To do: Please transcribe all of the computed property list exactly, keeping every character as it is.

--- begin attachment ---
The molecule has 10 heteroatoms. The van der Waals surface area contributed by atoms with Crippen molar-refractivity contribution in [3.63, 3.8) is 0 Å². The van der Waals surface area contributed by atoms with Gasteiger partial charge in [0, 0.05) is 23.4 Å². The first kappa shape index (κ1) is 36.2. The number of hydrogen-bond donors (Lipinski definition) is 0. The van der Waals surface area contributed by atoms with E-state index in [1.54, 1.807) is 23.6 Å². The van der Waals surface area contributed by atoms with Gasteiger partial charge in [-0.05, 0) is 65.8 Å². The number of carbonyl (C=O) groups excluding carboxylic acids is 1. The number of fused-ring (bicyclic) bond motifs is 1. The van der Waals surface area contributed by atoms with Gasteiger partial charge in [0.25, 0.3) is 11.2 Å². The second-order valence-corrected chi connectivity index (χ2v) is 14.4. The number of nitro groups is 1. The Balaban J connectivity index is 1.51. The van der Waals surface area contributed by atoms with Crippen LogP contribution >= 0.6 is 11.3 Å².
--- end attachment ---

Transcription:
The molecule has 10 heteroatoms. The van der Waals surface area contributed by atoms with Crippen molar-refractivity contribution in [3.63, 3.8) is 0 Å². The van der Waals surface area contributed by atoms with Gasteiger partial charge in [0, 0.05) is 23.4 Å². The first kappa shape index (κ1) is 36.2. The number of hydrogen-bond donors (Lipinski definition) is 0. The van der Waals surface area contributed by atoms with E-state index in [1.54, 1.807) is 23.6 Å². The van der Waals surface area contributed by atoms with Gasteiger partial charge in [-0.05, 0) is 65.8 Å². The number of carbonyl (C=O) groups excluding carboxylic acids is 1. The number of fused-ring (bicyclic) bond motifs is 1. The van der Waals surface area contributed by atoms with Gasteiger partial charge in [0.25, 0.3) is 11.2 Å². The second-order valence-corrected chi connectivity index (χ2v) is 14.4. The number of nitro groups is 1. The Balaban J connectivity index is 1.51. The van der Waals surface area contributed by atoms with Crippen LogP contribution >= 0.6 is 11.3 Å².